Human Resources Humanity Leadership Reflection Self awareness

Get off the dance floor.

Going on the balcony intentionally, taking a step back, and asking ourselves a few questions will allow us to see human resources as human beings, as people.

I worked for a boss who loved to dance. Every time we had a company meeting, and there was an opportunity to dance, he would dance — from the very first tune to the very last tune. When you needed to talk to him about something, you could forget it when he was dancing. He was simply not available. He was in a trance, in flow.

I am not much of a dancer. My movements are clumsy and do not always follow the rhythm of the beat. Apparently, I was not born with a talent for dancing.

Some people claim that everyone has a talent for artistic expression, such as dancing, singing, or playing an instrument. 

Their claim is that we, human beings, limit ourselves very early on in our lives in the way we use our bodies and our voices. Add on the protective and often limiting feedback we get from our caretakers, and another talent is lost.

I grew up in a culture that was not very expressive. Act normal, that’s already wild enough, was one of the mantras in my culture. Moving to the Czech Republic did not help me grow my expressive side either. Those were the nineties. Lots has changed since.

There’s much to be grateful for due to my move, but encouraging my expressive side is not one of them. Communism encouraged sameness and discouraged differentiation. Those who were different, outspoken, and in the spotlight threatened the regime.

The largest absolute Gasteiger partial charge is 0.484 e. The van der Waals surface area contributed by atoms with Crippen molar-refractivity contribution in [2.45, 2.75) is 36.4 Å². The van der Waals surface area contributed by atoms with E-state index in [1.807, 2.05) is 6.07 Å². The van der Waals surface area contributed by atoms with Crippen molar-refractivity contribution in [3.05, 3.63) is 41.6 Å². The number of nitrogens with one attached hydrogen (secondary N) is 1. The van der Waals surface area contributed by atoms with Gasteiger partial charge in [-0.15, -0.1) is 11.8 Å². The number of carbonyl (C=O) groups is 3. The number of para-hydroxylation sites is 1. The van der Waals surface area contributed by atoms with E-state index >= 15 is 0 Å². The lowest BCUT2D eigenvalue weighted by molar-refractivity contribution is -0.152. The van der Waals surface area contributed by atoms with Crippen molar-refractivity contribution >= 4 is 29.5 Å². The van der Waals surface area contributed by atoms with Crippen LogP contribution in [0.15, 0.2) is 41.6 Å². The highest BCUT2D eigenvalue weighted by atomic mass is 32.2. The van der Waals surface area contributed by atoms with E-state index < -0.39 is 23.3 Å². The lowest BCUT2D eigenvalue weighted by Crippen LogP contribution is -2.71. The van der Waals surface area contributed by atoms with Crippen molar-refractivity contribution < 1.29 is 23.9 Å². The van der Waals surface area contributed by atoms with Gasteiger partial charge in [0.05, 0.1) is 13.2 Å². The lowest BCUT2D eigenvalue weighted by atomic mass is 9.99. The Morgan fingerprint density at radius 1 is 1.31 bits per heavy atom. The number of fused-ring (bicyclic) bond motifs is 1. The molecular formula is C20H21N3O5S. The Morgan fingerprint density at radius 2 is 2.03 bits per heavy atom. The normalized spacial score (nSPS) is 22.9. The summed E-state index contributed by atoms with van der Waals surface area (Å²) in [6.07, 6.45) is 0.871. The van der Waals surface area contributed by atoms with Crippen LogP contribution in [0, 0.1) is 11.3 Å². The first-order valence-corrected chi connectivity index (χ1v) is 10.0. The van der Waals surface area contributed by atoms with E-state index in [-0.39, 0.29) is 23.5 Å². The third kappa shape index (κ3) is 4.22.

So, I spend most of my time in dance clubs and during music concerts on the balcony. 

I admire and envy those with a talent for dancing. You can see that the dance floor is fun. Many people forget about their surroundings, forget about the past and the future, and are entirely in flow, enjoying every rhythmic beat of the moment.

A lot, but not all. You can easily spot the people who dance but are always aware of their surroundings. How do I look? How do I dance? What will people think? How are my moves? 

Those people are mentally on the balcony while physically on the dance floor. They have split themselves in two. One half is observing; the other half is dancing. Neither half is doing a good job. 

You can’t split focused concentration in two.

That’s precisely what makes it very visible. You can ‘see’ it when people’s minds are elsewhere. What does all of this mean for a leader?

High-performing leaders realize it’s important to be on the dance floor, where revenues are generated, and on the balcony, where strategies for revenue generation are imagined, created, overseen, and analyzed. 

You can’t be in both places at the same time. Each place has its function.
  • Dance to secure your goals now
  • Oversee to secure your goals also later

Another reason to be aware of the distinction between a balcony and a dance floor is the ability to observe and recognize human behavior. Understanding this behavior is crucial for both consumers and employees. 

To be an effective leader, we need to understand the people we work with.

We need to understand why people do what they do. To gain insight, as explained last week.

During my years in the supermarket industry, the company I worked for made a point of visiting stores regularly. There was no set of rules, but you were expected to spend time in the stores because that’s where you interact with colleagues and customers.